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Saving Yourself from Shame

As of now, everyone is perfect in 2015 as God has wiped everyone’s slate clean, 1 Corinthians 13:4-7.  However, its only a matter of time before someone says, “I can’t believe I just said that!”  It only takes a minuscule act, slight compromise or momentary lapse in judgment to ensnare a soul forever.  As this new year begins, what’s saving you from shame?

Then I would not be put to shame when I consider all your commands. – Psalm 119:6

Eve’s world began with perfection, no afflictions, illness or pain to complain about.  With only one rule to follow, Genesis 2:15-17, everything was available to the first family except for the Tree of Knowledge.  Unfortunately, it didn’t take long for Lucifer to plant seeds of disobedience on the earth, Genesis 3:1.  Instead of walking away from temptation, Eve thought she could handle it own her own, excluding the Lord and her husband from this conversation, Genesis 3:2-6.  Once you engage temptation, shame often follows, Genesis 3:7.

The Psalmist provides helpful hints to keep your reputation clean in 2015.

1) Be steadfast in obeying God’s decrees, Psalm 119:5.

2) Avoid careless mistakes by memorizing God’s commands in the Bible, Psalm 119:6.

3) Devote your heart to righteousness, Matthew 5:6.

4) Cling to purity by walking in the ways of the Lord, Psalm 119:9.

5) Hide God’s Word in your heart to remain on the narrow path, Psalm 119:10.

Although Calvinists might say you’re destined to fail, solely reliant on God’s grace, the apostle Paul suggests that you have some say in your day to day decisions, Philippians 2:12.  Essentially, Paul is warning individuals about getting too comfortable like Eve, 1 Corinthians 10:11-12.  As Solomon once said, “Trust in the LORD with all your heart and lean not on your own understanding; 6 in all your ways acknowledge him, and he will make your paths straight,” Proverbs 3:5-6.  By following this advice, God willing, you will be saved from shame in 2015 and beyond.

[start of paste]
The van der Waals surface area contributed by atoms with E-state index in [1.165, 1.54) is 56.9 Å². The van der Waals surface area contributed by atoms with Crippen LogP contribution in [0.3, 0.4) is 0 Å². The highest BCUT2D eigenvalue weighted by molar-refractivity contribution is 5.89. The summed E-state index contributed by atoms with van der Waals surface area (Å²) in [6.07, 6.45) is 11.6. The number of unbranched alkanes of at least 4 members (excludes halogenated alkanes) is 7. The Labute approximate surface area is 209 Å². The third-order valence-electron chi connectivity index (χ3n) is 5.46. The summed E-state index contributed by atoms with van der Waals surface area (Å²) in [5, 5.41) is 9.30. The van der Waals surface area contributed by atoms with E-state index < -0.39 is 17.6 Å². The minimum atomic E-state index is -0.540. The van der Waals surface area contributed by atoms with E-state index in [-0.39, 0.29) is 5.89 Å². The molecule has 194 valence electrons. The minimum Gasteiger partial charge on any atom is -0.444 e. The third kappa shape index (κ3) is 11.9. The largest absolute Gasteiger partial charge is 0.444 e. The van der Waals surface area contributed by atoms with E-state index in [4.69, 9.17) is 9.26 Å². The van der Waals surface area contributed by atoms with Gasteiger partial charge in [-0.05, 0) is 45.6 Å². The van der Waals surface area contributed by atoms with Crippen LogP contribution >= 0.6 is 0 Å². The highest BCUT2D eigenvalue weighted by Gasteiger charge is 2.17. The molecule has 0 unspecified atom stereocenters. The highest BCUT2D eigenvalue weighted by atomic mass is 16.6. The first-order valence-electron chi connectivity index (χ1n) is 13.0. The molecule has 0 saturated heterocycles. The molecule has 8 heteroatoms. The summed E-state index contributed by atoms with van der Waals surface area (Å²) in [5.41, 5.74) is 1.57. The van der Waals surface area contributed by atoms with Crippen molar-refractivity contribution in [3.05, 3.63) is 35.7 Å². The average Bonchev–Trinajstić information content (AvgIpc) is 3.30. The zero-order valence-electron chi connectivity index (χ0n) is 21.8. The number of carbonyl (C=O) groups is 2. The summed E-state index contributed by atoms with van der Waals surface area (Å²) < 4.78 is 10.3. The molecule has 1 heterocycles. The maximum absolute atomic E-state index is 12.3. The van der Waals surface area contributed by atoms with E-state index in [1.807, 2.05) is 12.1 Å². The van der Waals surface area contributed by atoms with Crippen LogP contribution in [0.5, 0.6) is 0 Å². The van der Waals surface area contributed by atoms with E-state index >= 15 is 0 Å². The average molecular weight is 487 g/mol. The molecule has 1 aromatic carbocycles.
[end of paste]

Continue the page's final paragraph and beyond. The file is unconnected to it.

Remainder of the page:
by Jay Mankus

 

Cry After Cry…God Comes to the Rescue

When people cry, there could be several reasons.  Cries of joy, tears of pain, touched by words, moved by a kind act or mourning after someone dies.  In the famous Aesop fable, The Boy Who Cried Wolf, this story refers to individuals who try to gain attention with impure motives.  As for this person, God will not come to their aid immediately, Isaiah 1:15.

However, Psalm 106:44 suggests that a heart felt cry is heard by the Lord.  Although you may not receive a reply right away, God’s timing is perfect, Ecclesiastes 3:10-11.  Cry after cry is duly noted by God, observing the distress that you and I go through over the course of a week, month or year.  Subsequently, each earnest plea is rewarded with a sign, word of encouragement or by a person sent to ease your pain.

According to the Bible, there will be no tears in heaven, Revelation 7:17.  Yet, until then, disappointment is a daily reality while calling earth home.  In your struggle to stay positive, Ephesians 6:12, don’t try to do this all on your own.  Rather, cry out to the Lord, following in the footsteps of David, Psalm 4:1, so that God will come to the rescue.

by Jay Mankus

 

Last Call

Every classic movie or sitcom filmed in a bar has at least one scene based upon the notion, last call for one more round of drinks.  In the 1996 film Invincible, Mark Wahlberg plays Vince Papale, a bartender who fulfills a life long dream of trying out for Philadelphia Eagles, his local NFL team.  As the plot develops, several of the beginning scenes take place at the establishment where Vince hangs out and takes a part time job after losing his teaching position.  Like the closing bell on Wall Street, the last call serves as a two minute warning before closing up for the night.